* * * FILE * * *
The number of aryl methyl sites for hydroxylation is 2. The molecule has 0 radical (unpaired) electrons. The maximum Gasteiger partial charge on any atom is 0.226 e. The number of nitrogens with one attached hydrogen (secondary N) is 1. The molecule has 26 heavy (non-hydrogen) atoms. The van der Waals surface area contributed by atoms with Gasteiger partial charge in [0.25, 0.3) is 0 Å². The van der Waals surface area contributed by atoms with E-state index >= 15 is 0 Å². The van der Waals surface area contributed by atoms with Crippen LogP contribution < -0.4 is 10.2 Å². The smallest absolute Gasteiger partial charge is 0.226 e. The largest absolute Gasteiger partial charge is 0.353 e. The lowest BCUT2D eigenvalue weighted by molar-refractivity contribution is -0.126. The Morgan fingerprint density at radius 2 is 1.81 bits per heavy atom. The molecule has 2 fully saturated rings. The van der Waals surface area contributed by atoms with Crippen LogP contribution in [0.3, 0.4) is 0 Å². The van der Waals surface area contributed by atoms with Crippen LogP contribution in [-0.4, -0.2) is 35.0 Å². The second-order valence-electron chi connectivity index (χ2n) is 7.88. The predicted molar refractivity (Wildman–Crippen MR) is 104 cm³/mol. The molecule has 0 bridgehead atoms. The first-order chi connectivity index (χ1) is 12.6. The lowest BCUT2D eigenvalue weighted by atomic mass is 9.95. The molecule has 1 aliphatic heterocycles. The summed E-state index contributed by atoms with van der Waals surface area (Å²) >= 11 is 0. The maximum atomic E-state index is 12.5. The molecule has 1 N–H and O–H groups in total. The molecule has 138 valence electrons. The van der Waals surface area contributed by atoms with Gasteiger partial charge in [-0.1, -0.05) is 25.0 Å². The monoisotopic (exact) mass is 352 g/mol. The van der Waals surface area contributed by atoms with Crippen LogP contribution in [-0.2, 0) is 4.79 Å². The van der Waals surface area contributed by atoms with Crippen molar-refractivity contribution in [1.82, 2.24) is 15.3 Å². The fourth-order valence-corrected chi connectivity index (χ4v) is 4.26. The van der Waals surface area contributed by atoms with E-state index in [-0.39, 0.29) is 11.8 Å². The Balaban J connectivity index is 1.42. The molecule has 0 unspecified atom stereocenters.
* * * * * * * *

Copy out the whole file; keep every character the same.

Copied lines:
The number of aryl methyl sites for hydroxylation is 2. The molecule has 0 radical (unpaired) electrons. The maximum Gasteiger partial charge on any atom is 0.226 e. The number of nitrogens with one attached hydrogen (secondary N) is 1. The molecule has 26 heavy (non-hydrogen) atoms. The van der Waals surface area contributed by atoms with Gasteiger partial charge in [0.25, 0.3) is 0 Å². The van der Waals surface area contributed by atoms with E-state index >= 15 is 0 Å². The van der Waals surface area contributed by atoms with Crippen LogP contribution < -0.4 is 10.2 Å². The smallest absolute Gasteiger partial charge is 0.226 e. The largest absolute Gasteiger partial charge is 0.353 e. The lowest BCUT2D eigenvalue weighted by molar-refractivity contribution is -0.126. The Morgan fingerprint density at radius 2 is 1.81 bits per heavy atom. The molecule has 2 fully saturated rings. The van der Waals surface area contributed by atoms with Crippen LogP contribution in [0.3, 0.4) is 0 Å². The van der Waals surface area contributed by atoms with Crippen LogP contribution in [-0.4, -0.2) is 35.0 Å². The second-order valence-electron chi connectivity index (χ2n) is 7.88. The predicted molar refractivity (Wildman–Crippen MR) is 104 cm³/mol. The molecule has 0 bridgehead atoms. The first-order chi connectivity index (χ1) is 12.6. The lowest BCUT2D eigenvalue weighted by atomic mass is 9.95. The molecule has 1 aliphatic heterocycles. The summed E-state index contributed by atoms with van der Waals surface area (Å²) >= 11 is 0. The maximum atomic E-state index is 12.5. The molecule has 1 N–H and O–H groups in total. The molecule has 138 valence electrons. The van der Waals surface area contributed by atoms with Gasteiger partial charge in [-0.1, -0.05) is 25.0 Å². The monoisotopic (exact) mass is 352 g/mol. The van der Waals surface area contributed by atoms with Crippen LogP contribution in [-0.2, 0) is 4.79 Å². The van der Waals surface area contributed by atoms with Crippen molar-refractivity contribution in [1.82, 2.24) is 15.3 Å². The fourth-order valence-corrected chi connectivity index (χ4v) is 4.26. The van der Waals surface area contributed by atoms with E-state index in [-0.39, 0.29) is 11.8 Å². The Balaban J connectivity index is 1.42. The molecule has 0 unspecified atom stereocenters.